... flocks that would occasionally be wiped out by the coyotes if the family dogs were caught off guard. Coyotes are sneaky, sometimes damned near invisible.

Then we'd do without eggs, buying chicks to replenish the flocks.

We had a rooster who would follow me around when I was mowing. Sometimes I'd disrupt a mouse nest and he'd eat the baby mice and call his hens over to eat any baby mice left when he was satiated. A miniature Tyrannosaurus Rex he was. He got taken by a coyote in his fourth year.

One of our current dogs was a notorious chicken thief. She's just damned lucky animal control caught her and we adopted her before some farmer shot her. She's still a thief, sneaky as a coyote. Don't leave any meaty food unattended. She'll look you straight in the eye and say "What smoked salmon was that? I didn't see any smoked salmon around here."

The dogs and cats in our family mostly eat chickens "retired" from the egg industry in the form of kibble.

It's possible I don't think chickens are all that important to my own diet but I don't expect the domestic cats and dogs of in our family to be vegetarians. Maybe in the future they could be insectivores but that insectivore pet food is EXPENSIVE.

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Response to hunter (Reply #31)

Wed Jan 25, 2023, 04:38 PM

32. We lost our last flock to a racoon attack. Someone (and I believe it was me) failed to

securely latch a door on our coop one night. It was a horror show.

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Response to Just A Box Of Rain (Reply #32)

Wed Jan 25, 2023, 05:24 PM

43. Our dogs hate coyotes and raccoons. Skunks too.

I'm certain our feral creature dog sees them as competition.

They always raise alarm.

A younger brother, eleven years old, failed to secure the latch one night...

... and the day after may have been when I decided chicken-keeping wasn't for me.

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Response to hunter (Reply #43)

Wed Jan 25, 2023, 05:38 PM

48. Our dog too.

Unfortunately, we all went out of town for a get-away weekend.

I set up the auto-feeder and auto-water and cleaned the coop just before we pulled out.

I'm afraid I failed to properly latch one of the doors to the coop.

Had el pero been around, he'd have warned us.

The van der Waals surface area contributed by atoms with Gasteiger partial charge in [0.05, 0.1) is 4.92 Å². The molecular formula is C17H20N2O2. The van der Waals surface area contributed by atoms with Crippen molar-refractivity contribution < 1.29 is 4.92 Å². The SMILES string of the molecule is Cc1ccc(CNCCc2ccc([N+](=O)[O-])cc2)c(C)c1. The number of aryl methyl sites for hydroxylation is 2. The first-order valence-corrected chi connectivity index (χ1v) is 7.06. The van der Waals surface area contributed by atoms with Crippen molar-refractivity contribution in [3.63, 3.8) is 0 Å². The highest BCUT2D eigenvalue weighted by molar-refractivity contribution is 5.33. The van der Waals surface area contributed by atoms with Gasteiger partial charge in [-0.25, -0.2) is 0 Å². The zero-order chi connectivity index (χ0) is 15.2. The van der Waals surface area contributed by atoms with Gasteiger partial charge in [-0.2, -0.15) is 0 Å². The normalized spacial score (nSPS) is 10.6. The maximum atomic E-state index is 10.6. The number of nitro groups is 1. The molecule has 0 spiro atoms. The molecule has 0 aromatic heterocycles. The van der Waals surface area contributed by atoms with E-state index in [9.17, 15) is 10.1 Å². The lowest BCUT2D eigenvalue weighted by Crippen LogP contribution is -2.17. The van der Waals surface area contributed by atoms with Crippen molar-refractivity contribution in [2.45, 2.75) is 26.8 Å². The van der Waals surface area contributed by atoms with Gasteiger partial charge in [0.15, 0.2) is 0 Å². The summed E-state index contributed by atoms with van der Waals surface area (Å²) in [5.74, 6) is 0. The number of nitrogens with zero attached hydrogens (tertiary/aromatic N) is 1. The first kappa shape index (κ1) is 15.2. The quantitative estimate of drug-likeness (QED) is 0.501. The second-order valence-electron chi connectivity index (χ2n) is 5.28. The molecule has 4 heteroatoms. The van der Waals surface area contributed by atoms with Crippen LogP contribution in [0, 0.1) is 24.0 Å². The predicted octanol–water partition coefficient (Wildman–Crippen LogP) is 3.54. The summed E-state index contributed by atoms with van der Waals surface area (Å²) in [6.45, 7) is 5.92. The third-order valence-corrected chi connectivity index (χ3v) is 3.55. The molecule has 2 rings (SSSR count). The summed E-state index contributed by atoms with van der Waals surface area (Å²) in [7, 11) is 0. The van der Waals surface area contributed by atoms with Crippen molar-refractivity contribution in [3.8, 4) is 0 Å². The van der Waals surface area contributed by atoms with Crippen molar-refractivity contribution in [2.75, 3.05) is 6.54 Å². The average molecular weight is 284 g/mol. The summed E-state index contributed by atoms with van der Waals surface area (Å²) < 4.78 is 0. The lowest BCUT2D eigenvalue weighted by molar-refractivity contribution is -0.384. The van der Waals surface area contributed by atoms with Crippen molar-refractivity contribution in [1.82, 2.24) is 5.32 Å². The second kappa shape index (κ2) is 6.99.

It wasn't a nice scene to come home to.

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Response to Sogo (Original post)

Wed Jan 25, 2023, 03:36 PM

7. Yogurt isn't vegan.

Flax seed is.

I occasionally find myself cooking for vegans.

Myself, I'm mostly vegetarian, in hopes of reducing my environmental footprint.

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Response to hunter (Reply #7)

Wed Jan 25, 2023, 03:39 PM

9. I never made the point that yogurt is vegan.

I certainly know the difference.

But vegetarians often don't eat eggs (myself included), and many people are taking the further step to become vegan, which eliminates anything that comes from animals or other living creatures (even honey).

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Response to Sogo (Reply #9)

Wed Jan 25, 2023, 04:51 PM

36. I'm mostly vegetarian approaching vegan most days of the week.

My wife and maybe half my extended family are vegetarian approaching vegan, if not vegan.

I can cook for anyone.

For me it's mostly about reducing the size of my environmental footprint.

I haven't been a hunter in the twenty first century because this planet is far too small to support eight billion human hunters.

In the twentieth century I ate a lot of animals I'd seen alive.



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Response to hunter (Reply #7)

Wed Jan 25, 2023, 03:46 PM

10. Hint: neither are eggs.

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Response to Sogo (Original post)

Wed Jan 25, 2023, 04:38 PM

33. People are hugely overreacting